MICHAEL Halford could have quite a smart prospect on his hands in Crystal City who progressed especially well from an unplaced debut several months ago to shock the 1/6 favourite Ultramarine in the median auction maiden over seven furlongs.
Ultramarine set a strong standard on his fourth in the National Stakes and he held every chance turning for home but he couldn’t match the smart looking winner.
The victorious first reserve asserted in likeable fashion for Niall McCullagh over the last furlong and a half to defeat the market leader by a length and a quarter.
Owned and bred by HRI Chairman Nicky Hartery, Crystal City was backed from 14/1 into 11/2 on course to build on his midfield finish in a useful Gowran maiden in August.
“He’s a smashing horse. I liked him a lot before he ran first time out but he got a bit lost around Gowran and just weakened out on me so we took our time with him,” said Halford. “Niall said he’ll improve a lot, he had a good blow there and ran around a bit in front. It’s nice to get a two-year-old race with him as his future is all ahead of him.”
This race did also feature a running and riding enquiry into the effort of the 11th-placed Aghaboy which resulted in trainer Kevin Prendergast being fined €2,000 and 10lb claimer Jessica O’Gorman being suspended for 10 days while the horse was banned from racing for 42 days under Rule 212 A (ii)
Luke Comer has his team in good shape and he notched up another winner when Bradesco (11/2) won the two-mile handicap under Chris Hayes.
After reaching the frame in a heavy ground Galway handicap last month, this lightly raced four-year-old coped well with this much better surface.
Most of the field looked to be in with a chance as the last couple of furlongs loomed but the Comer-owned homebred soon stamped his authority on the race to score by three and a quarter lengths.
A day to remember
IT was an afternoon to remember for local trainer Michael Rice who sent out his first winner when Picpoul sprang a 50/1 surprise in the first division of the 45-65 rated mile-and-a-half handicap. A sixth winner for apprentice Jamie Powell, the three-year-old daughter of Gale Force Ten was never far off the pace and launched a strong rally over the last furlong and a half which carried her clear of the field for a near three-length victory over last week’s course winner Power Drive.
“I’ve been trying a couple of years and if you keep trying you’ll get there. I train over in Ravensdale which is only seven or eight minutes away. She’s a bad traveller so we wouldn’t be travelling too far with her and she’ll be back here again,” reported Rice who picked up his charge for €1,000 as a yearling.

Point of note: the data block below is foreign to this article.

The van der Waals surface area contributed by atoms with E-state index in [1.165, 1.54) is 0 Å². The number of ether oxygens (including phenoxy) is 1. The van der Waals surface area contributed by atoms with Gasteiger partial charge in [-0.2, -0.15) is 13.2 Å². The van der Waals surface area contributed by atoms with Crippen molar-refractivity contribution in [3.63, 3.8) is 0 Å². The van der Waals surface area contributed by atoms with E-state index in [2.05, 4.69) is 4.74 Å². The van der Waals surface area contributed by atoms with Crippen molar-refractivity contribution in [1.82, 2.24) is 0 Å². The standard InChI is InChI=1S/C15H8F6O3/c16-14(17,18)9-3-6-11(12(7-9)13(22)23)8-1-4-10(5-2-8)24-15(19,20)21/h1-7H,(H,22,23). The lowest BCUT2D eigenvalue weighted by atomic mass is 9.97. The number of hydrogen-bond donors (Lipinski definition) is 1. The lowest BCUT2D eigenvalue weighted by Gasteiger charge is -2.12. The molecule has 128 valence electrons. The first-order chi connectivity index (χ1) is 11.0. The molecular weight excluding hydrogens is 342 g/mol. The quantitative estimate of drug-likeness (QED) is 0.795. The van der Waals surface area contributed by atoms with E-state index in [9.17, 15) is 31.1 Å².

The other division of that handicap went to Ciaran Murphy as Shamardalah, a 7,000gns recruit from the Tattersalls July Sale, got off the mark on her third Irish start. Luke McAteer was on board this three-year-old and was backed from 25/1 into 16/1 on track before getting home by half a length from Duleek Street. The winner is owned by Colman O’Flynn.
The card concluded with a winner for Ger Lyons and Gary Carroll as Flyin Hawaiian (10/1) landed the three-year-old 45-70 rated handicap over 10-furlongs.
A 10-race maiden coming into this race, the David Spratt, Sean Jones and Lynne Lyons-owned son of Free Eagle took charge of this race in the last furlong to defeat Spirituoso by a length and a half.
AFTER shaping with promise on her four starts over the course of the 2021 season, the Kevin Coleman-trained Lolly Yeats (9/4) made short work of her rivals in the three-year-old mile maiden.
Mikey Sheehy made the running on this daughter of Lawman, who is owned by the trainer’s mother Eileen, and the pair were untroubled at all stages to come home just under four lengths ahead of Gudrid.
“She is a good filly. I thought a lot of her and she ran a blinder at the Curragh the first time but then I ran her back too quick the next time and she wasn’t quite right. Then she ran well at Roscommon and last time she colicked on the way home,” declared the trainer. “I think she could get blacktype somewhere and she needs good ground.”
Horse to follow
Tony Martin’s Akhlaaq (10/1) looked as though he might be a horse to follow on the polytrack this winter with a smooth success in the 45-70 rated mile handicap.
A winner at Leopardstown in April before losing his way, the seven-year-old showed signs of returning to form with a second in a claimer at this track last month and he progressed again to score with plenty to spare.
Robbie Colgan’s mount was travelling best of all as he eased into contention entering the last quarter of a mile and he didn’t need much encouragement to settle the issue over the last furlong, defeating Harbanaker by a length.
“He’s in great form and it’s great for the man that owns him, Dave Field, who is a real good fella. He stuck with him as the horse hasn’t been the easiest,” stated Martin.
“He did it well there and the last day was grand whereas before you could never get two good runs into him. Hopefully now we might be on a bit of a roll with him.”